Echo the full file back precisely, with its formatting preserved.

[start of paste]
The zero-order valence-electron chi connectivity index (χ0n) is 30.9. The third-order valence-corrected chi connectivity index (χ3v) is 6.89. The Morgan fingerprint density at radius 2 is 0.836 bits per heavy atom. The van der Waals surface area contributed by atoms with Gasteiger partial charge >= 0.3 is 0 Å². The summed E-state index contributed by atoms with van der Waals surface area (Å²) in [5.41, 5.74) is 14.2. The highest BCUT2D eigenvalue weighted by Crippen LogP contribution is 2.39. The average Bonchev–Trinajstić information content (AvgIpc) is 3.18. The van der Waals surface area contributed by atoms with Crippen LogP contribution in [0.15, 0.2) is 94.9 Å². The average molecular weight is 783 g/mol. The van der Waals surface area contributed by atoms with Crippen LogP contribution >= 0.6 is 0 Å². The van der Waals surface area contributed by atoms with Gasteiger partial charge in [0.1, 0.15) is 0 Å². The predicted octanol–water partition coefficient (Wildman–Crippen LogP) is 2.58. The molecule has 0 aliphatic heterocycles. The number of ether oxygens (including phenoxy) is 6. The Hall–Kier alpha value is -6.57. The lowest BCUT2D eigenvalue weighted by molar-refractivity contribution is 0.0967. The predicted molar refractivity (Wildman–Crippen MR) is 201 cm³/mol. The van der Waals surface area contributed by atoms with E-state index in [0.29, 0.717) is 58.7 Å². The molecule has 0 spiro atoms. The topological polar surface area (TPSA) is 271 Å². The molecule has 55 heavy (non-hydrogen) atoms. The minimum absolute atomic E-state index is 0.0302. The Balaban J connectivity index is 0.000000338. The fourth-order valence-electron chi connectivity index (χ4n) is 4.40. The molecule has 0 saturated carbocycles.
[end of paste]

The zero-order valence-electron chi connectivity index (χ0n) is 30.9. The third-order valence-corrected chi connectivity index (χ3v) is 6.89. The Morgan fingerprint density at radius 2 is 0.836 bits per heavy atom. The van der Waals surface area contributed by atoms with Gasteiger partial charge >= 0.3 is 0 Å². The summed E-state index contributed by atoms with van der Waals surface area (Å²) in [5.41, 5.74) is 14.2. The highest BCUT2D eigenvalue weighted by Crippen LogP contribution is 2.39. The average Bonchev–Trinajstić information content (AvgIpc) is 3.18. The van der Waals surface area contributed by atoms with Crippen LogP contribution in [0.15, 0.2) is 94.9 Å². The average molecular weight is 783 g/mol. The van der Waals surface area contributed by atoms with Crippen LogP contribution >= 0.6 is 0 Å². The van der Waals surface area contributed by atoms with Gasteiger partial charge in [0.1, 0.15) is 0 Å². The predicted octanol–water partition coefficient (Wildman–Crippen LogP) is 2.58. The molecule has 0 aliphatic heterocycles. The number of ether oxygens (including phenoxy) is 6. The Hall–Kier alpha value is -6.57. The lowest BCUT2D eigenvalue weighted by molar-refractivity contribution is 0.0967. The predicted molar refractivity (Wildman–Crippen MR) is 201 cm³/mol. The van der Waals surface area contributed by atoms with E-state index in [0.29, 0.717) is 58.7 Å². The molecule has 0 spiro atoms. The topological polar surface area (TPSA) is 271 Å². The molecule has 55 heavy (non-hydrogen) atoms. The minimum absolute atomic E-state index is 0.0302. The Balaban J connectivity index is 0.000000338. The fourth-order valence-electron chi connectivity index (χ4n) is 4.40. The molecule has 0 saturated carbocycles.